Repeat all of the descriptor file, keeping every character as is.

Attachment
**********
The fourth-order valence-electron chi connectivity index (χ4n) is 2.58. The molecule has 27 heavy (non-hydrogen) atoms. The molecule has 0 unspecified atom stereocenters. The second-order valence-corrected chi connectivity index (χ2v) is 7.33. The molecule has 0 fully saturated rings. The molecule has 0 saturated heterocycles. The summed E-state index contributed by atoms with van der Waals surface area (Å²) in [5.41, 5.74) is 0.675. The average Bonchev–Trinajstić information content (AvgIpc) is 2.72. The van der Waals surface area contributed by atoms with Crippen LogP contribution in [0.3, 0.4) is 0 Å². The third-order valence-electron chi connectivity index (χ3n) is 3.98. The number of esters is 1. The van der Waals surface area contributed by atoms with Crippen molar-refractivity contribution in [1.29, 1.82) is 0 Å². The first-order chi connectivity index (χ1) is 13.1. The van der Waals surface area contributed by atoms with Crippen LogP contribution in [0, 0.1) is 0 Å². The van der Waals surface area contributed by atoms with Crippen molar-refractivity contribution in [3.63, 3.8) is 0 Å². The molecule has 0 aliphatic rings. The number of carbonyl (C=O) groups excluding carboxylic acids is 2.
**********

The fourth-order valence-electron chi connectivity index (χ4n) is 2.58. The molecule has 27 heavy (non-hydrogen) atoms. The molecule has 0 unspecified atom stereocenters. The second-order valence-corrected chi connectivity index (χ2v) is 7.33. The molecule has 0 fully saturated rings. The molecule has 0 saturated heterocycles. The summed E-state index contributed by atoms with van der Waals surface area (Å²) in [5.41, 5.74) is 0.675. The average Bonchev–Trinajstić information content (AvgIpc) is 2.72. The van der Waals surface area contributed by atoms with Crippen LogP contribution in [0.3, 0.4) is 0 Å². The third-order valence-electron chi connectivity index (χ3n) is 3.98. The number of esters is 1. The van der Waals surface area contributed by atoms with Crippen molar-refractivity contribution in [1.29, 1.82) is 0 Å². The first-order chi connectivity index (χ1) is 13.1. The van der Waals surface area contributed by atoms with Crippen LogP contribution in [0, 0.1) is 0 Å². The van der Waals surface area contributed by atoms with Crippen molar-refractivity contribution in [3.63, 3.8) is 0 Å². The molecule has 0 aliphatic rings. The number of carbonyl (C=O) groups excluding carboxylic acids is 2.